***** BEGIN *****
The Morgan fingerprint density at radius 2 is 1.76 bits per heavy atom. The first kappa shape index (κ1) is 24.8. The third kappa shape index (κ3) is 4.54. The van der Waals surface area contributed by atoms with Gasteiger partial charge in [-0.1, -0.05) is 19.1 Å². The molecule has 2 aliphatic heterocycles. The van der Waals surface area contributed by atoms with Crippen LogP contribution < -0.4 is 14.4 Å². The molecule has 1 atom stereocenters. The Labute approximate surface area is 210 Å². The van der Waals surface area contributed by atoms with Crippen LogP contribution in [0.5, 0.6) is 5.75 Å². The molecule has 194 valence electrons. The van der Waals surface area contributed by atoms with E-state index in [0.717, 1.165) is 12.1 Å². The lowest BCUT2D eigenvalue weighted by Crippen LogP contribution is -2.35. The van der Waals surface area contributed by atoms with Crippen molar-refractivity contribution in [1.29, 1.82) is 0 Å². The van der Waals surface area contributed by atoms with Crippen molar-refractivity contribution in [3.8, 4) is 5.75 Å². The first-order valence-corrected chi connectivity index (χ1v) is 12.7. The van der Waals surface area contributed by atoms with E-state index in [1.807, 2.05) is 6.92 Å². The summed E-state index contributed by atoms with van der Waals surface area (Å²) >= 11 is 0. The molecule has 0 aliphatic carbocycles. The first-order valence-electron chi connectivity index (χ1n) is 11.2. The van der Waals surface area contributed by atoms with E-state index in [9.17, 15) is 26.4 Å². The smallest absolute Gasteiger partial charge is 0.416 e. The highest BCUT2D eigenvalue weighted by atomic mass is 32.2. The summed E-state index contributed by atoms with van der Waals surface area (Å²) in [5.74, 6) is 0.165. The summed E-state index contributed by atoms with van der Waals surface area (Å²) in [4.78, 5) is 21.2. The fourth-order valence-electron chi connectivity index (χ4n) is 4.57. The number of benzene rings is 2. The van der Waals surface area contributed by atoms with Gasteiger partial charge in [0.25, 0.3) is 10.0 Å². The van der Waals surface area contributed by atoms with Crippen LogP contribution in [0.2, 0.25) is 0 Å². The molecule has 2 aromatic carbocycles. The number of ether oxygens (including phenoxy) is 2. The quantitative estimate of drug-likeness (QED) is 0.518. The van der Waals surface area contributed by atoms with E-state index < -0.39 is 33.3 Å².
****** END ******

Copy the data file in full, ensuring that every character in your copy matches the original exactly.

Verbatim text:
The Morgan fingerprint density at radius 2 is 1.76 bits per heavy atom. The first kappa shape index (κ1) is 24.8. The third kappa shape index (κ3) is 4.54. The van der Waals surface area contributed by atoms with Gasteiger partial charge in [-0.1, -0.05) is 19.1 Å². The molecule has 2 aliphatic heterocycles. The van der Waals surface area contributed by atoms with Crippen LogP contribution < -0.4 is 14.4 Å². The molecule has 1 atom stereocenters. The Labute approximate surface area is 210 Å². The van der Waals surface area contributed by atoms with Crippen LogP contribution in [0.5, 0.6) is 5.75 Å². The molecule has 194 valence electrons. The van der Waals surface area contributed by atoms with E-state index in [0.717, 1.165) is 12.1 Å². The lowest BCUT2D eigenvalue weighted by Crippen LogP contribution is -2.35. The van der Waals surface area contributed by atoms with Crippen molar-refractivity contribution in [1.29, 1.82) is 0 Å². The van der Waals surface area contributed by atoms with Crippen molar-refractivity contribution in [3.8, 4) is 5.75 Å². The first-order valence-corrected chi connectivity index (χ1v) is 12.7. The van der Waals surface area contributed by atoms with E-state index in [1.807, 2.05) is 6.92 Å². The summed E-state index contributed by atoms with van der Waals surface area (Å²) >= 11 is 0. The molecule has 0 aliphatic carbocycles. The first-order valence-electron chi connectivity index (χ1n) is 11.2. The van der Waals surface area contributed by atoms with E-state index in [9.17, 15) is 26.4 Å². The smallest absolute Gasteiger partial charge is 0.416 e. The highest BCUT2D eigenvalue weighted by atomic mass is 32.2. The summed E-state index contributed by atoms with van der Waals surface area (Å²) in [5.74, 6) is 0.165. The summed E-state index contributed by atoms with van der Waals surface area (Å²) in [4.78, 5) is 21.2. The fourth-order valence-electron chi connectivity index (χ4n) is 4.57. The number of benzene rings is 2. The van der Waals surface area contributed by atoms with Gasteiger partial charge in [0.25, 0.3) is 10.0 Å². The van der Waals surface area contributed by atoms with Crippen LogP contribution in [0.2, 0.25) is 0 Å². The molecule has 2 aromatic carbocycles. The number of ether oxygens (including phenoxy) is 2. The quantitative estimate of drug-likeness (QED) is 0.518. The van der Waals surface area contributed by atoms with E-state index < -0.39 is 33.3 Å².